Official Partner The Royal Society of Medicine Education Investor Awards 2017 Winner Feefo Gold Service 2019

Menu

Med School Insight: Medicine Foundation Year at Nottingham

Medical students stand in the corridor holding books and chatting

If you don’t get the exact grades you need to get into medical school, your dreams won’t be completely dashed. I didn’t get the grades, but I’m studying Medicine at a top-ranking university. How, you may wonder? I completed a Foundation year at the University of Nottingham, and next year I will go on to study Medicine in Year 1.

Read on to find out what my Foundation year has been liked.

Sitting your UCAT this year? Book a space on our one-day UCAT Course!

Book our UCAT Course

What’s it like studying Medicine with a Foundation Year at the University of Nottingham?

The Foundation year at Nottingham takes place at the Royal Derby Hospital and has an average cohort of around 29 people per year.

On successful completion of the Foundation year, you move onto Year 1 Medicine at Nottingham. Although 29 people sounds quite small, compared to other medical courses, having such a small class meant that I quickly formed close friendships with all of them.

The course focuses on building strong foundations in the topics studied in Year 1, with a particular focus on biochemistry and human biology. We are assessed with a selection of written exams, multiple choice exams, coursework and practical labs.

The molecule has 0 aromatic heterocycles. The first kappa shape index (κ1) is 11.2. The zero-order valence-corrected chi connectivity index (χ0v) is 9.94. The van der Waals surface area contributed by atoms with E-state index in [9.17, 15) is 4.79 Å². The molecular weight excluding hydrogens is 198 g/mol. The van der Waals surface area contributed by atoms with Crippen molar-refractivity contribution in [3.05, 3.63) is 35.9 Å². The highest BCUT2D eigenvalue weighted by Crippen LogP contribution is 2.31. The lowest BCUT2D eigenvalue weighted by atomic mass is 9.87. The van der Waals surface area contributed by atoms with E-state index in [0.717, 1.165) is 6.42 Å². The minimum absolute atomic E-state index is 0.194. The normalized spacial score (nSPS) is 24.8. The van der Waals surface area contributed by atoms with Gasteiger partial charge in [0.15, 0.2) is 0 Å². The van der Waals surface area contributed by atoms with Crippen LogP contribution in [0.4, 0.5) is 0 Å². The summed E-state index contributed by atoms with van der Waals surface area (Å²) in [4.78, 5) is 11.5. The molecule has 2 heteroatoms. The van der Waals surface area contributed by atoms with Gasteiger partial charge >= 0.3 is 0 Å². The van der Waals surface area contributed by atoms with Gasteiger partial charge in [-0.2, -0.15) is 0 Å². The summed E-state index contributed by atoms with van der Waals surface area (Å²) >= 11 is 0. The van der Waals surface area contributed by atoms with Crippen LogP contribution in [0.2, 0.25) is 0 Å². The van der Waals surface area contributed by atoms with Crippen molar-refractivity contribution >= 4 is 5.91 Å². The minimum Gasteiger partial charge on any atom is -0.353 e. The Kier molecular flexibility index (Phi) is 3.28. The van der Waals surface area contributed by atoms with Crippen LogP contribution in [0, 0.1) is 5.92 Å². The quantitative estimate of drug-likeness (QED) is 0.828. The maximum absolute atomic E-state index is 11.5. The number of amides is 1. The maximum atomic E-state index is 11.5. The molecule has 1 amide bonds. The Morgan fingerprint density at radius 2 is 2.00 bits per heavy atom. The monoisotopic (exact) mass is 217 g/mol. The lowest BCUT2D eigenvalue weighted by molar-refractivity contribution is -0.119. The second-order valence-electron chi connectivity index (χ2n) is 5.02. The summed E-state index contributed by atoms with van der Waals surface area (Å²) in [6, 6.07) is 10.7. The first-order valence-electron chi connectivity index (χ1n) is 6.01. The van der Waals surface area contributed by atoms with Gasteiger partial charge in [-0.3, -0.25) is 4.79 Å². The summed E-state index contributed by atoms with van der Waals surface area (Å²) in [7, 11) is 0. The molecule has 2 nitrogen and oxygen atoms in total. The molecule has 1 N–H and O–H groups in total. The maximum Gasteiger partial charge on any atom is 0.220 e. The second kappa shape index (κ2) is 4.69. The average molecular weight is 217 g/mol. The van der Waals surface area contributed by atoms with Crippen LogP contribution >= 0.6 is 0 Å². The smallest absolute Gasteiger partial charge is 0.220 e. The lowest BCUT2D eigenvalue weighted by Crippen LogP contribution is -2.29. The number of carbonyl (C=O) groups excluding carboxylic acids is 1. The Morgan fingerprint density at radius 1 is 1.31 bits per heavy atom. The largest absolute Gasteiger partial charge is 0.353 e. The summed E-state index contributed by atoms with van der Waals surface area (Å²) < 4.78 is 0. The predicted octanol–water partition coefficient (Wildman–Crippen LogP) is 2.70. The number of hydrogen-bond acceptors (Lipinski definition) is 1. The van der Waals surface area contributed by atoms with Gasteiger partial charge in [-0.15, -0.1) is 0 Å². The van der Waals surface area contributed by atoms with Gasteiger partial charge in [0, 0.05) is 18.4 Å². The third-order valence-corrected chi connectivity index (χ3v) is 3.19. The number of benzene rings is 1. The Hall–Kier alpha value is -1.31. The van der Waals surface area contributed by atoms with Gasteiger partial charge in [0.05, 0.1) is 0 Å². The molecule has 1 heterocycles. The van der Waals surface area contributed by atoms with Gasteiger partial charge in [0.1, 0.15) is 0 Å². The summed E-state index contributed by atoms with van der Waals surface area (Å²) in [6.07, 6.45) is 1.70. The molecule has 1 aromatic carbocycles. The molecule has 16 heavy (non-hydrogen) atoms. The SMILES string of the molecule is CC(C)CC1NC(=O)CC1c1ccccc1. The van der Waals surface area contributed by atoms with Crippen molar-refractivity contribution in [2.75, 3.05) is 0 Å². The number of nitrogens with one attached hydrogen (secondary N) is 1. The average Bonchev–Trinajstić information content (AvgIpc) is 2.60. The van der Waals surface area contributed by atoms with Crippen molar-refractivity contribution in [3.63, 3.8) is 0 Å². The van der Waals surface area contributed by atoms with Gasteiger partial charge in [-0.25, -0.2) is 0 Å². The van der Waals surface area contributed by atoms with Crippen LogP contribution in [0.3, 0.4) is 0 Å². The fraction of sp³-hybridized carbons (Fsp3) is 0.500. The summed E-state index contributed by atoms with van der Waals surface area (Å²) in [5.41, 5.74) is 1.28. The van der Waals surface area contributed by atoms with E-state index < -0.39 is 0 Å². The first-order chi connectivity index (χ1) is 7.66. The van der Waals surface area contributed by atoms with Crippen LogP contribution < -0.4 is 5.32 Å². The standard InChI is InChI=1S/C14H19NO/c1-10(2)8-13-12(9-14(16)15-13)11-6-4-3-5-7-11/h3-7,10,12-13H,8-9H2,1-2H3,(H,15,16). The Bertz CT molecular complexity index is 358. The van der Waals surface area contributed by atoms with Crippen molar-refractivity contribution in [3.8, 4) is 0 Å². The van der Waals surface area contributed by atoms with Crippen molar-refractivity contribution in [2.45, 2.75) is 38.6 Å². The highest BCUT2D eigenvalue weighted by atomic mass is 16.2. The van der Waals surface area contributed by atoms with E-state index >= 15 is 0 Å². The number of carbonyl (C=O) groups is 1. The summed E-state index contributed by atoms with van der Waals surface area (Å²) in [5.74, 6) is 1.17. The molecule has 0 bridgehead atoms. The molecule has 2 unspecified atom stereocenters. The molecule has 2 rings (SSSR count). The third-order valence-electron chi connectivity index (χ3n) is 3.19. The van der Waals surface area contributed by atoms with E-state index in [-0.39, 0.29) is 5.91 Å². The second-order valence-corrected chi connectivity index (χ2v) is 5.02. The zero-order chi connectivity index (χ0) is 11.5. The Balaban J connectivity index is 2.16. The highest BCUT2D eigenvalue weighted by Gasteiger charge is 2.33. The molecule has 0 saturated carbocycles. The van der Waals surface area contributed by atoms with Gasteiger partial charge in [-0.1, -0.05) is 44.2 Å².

One of the only downsides to the Foundation year is the travel. Unlike the rest of the medical students who are based at the Queen’s Medical Centre in Nottingham, the Foundation course is taught at Royal Derby Hospital, which is approximately 40 minutes drive from the university campus.

Luckily, the university run free hopper buses every hour that drop us directly outside the hospital!

What are the advantages of doing a Foundation Year?

Despite not having the required A-level grades for straight entry Medicine, the Foundation year has enabled me to pursue my dream and study medicine at a top-ranking university.

It has also given me the opportunity to experience a year of medical school without having to juggle the academic pressure and fuller timetable that comes with later years.

Joining the medic societies has enabled me to become friends with medics from all year groups and learn new skills.

This past year has definitely boosted my confidence in both my theoretical and practical science skills, and I feel a lot more prepared to start Year 1 in September.

How does it differ from A-levels?

Although some of the material covered is similar to some A-level content, the depth and pace was more advanced and covered more relevant human biology (no more photosynthesis!)

Sometimes it was frustrating to not be able to learn clinical skills or do dissections like the Year 1 students, however I am very much looking forward to starting them in the next academic year!

Am I glad I did the Foundation Year?

Although I didn’t initially plan to do a Foundation year, this past year has been one of the most challenging and rewarding years of my life so far, and I’m proud to say I am a ‘graduate’ of the Foundation year programme.

Is the Foundation Year right for me?

If you don’t fulfil the entry requirements for direct Medicine entry, (find them here), don’t let that stop you from studying Medicine. You may be eligible to apply for the Foundation year course – if you don’t mind studying for an extra year, then this is definitely an option to consider.

No matter how you get into Medical School, remember that we have all got the same overall aim; to become a doctor!

Lots of Medical Schools now offer multiple pathways to Medicine – just make sure you do your research and find out which schools offer Foundation years here.

Words: Monisha Gupta

Read more:

Loading

Loading More Content